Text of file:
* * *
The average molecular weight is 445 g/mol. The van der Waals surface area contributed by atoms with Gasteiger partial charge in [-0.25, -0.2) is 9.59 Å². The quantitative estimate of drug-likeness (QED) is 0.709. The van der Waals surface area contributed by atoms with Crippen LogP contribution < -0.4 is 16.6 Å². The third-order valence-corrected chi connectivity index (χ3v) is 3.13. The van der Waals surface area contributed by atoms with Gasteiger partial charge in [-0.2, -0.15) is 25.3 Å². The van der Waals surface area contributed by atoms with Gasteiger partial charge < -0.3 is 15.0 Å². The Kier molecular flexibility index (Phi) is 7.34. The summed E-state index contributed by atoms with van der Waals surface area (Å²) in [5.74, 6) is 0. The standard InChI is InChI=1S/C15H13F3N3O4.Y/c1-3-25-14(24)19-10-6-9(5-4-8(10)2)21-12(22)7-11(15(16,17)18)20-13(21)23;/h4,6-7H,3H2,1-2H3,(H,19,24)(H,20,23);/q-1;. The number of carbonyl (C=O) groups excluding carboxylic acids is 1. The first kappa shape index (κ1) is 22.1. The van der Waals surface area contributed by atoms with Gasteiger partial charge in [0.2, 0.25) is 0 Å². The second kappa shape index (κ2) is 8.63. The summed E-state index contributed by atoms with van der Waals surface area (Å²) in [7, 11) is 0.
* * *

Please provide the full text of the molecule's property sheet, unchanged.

The average molecular weight is 445 g/mol. The van der Waals surface area contributed by atoms with Gasteiger partial charge in [-0.25, -0.2) is 9.59 Å². The quantitative estimate of drug-likeness (QED) is 0.709. The van der Waals surface area contributed by atoms with Crippen LogP contribution < -0.4 is 16.6 Å². The third-order valence-corrected chi connectivity index (χ3v) is 3.13. The van der Waals surface area contributed by atoms with Gasteiger partial charge in [-0.2, -0.15) is 25.3 Å². The van der Waals surface area contributed by atoms with Gasteiger partial charge < -0.3 is 15.0 Å². The Kier molecular flexibility index (Phi) is 7.34. The summed E-state index contributed by atoms with van der Waals surface area (Å²) in [5.74, 6) is 0. The standard InChI is InChI=1S/C15H13F3N3O4.Y/c1-3-25-14(24)19-10-6-9(5-4-8(10)2)21-12(22)7-11(15(16,17)18)20-13(21)23;/h4,6-7H,3H2,1-2H3,(H,19,24)(H,20,23);/q-1;. The number of carbonyl (C=O) groups excluding carboxylic acids is 1. The first kappa shape index (κ1) is 22.1. The van der Waals surface area contributed by atoms with Gasteiger partial charge in [0.2, 0.25) is 0 Å². The second kappa shape index (κ2) is 8.63. The summed E-state index contributed by atoms with van der Waals surface area (Å²) in [7, 11) is 0.